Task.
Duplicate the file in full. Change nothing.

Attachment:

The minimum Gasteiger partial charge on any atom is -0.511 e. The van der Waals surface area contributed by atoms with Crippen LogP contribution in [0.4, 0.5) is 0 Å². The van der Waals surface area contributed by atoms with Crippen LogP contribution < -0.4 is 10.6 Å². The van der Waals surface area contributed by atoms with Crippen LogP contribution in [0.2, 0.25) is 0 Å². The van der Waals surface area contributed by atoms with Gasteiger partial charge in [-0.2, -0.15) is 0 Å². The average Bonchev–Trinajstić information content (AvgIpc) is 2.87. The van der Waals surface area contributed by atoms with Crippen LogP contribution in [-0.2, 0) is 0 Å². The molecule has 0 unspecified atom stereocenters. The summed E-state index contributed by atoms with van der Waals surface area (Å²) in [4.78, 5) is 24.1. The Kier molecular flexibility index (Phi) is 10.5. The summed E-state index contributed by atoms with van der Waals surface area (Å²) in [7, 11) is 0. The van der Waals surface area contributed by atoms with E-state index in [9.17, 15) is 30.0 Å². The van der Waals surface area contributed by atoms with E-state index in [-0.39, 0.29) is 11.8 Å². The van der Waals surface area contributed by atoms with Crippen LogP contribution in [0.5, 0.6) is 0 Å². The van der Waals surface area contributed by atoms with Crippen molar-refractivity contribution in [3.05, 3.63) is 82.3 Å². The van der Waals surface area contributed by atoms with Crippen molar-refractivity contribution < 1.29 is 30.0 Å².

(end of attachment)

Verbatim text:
The minimum Gasteiger partial charge on any atom is -0.511 e. The van der Waals surface area contributed by atoms with Crippen LogP contribution in [0.4, 0.5) is 0 Å². The van der Waals surface area contributed by atoms with Crippen LogP contribution < -0.4 is 10.6 Å². The van der Waals surface area contributed by atoms with Crippen LogP contribution in [0.2, 0.25) is 0 Å². The van der Waals surface area contributed by atoms with Gasteiger partial charge in [-0.2, -0.15) is 0 Å². The average Bonchev–Trinajstić information content (AvgIpc) is 2.87. The van der Waals surface area contributed by atoms with Crippen LogP contribution in [-0.2, 0) is 0 Å². The molecule has 0 unspecified atom stereocenters. The summed E-state index contributed by atoms with van der Waals surface area (Å²) in [4.78, 5) is 24.1. The Kier molecular flexibility index (Phi) is 10.5. The summed E-state index contributed by atoms with van der Waals surface area (Å²) in [7, 11) is 0. The van der Waals surface area contributed by atoms with E-state index in [9.17, 15) is 30.0 Å². The van der Waals surface area contributed by atoms with E-state index in [-0.39, 0.29) is 11.8 Å². The van der Waals surface area contributed by atoms with Crippen LogP contribution in [0.5, 0.6) is 0 Å². The van der Waals surface area contributed by atoms with Crippen molar-refractivity contribution in [3.05, 3.63) is 82.3 Å². The van der Waals surface area contributed by atoms with Crippen molar-refractivity contribution < 1.29 is 30.0 Å².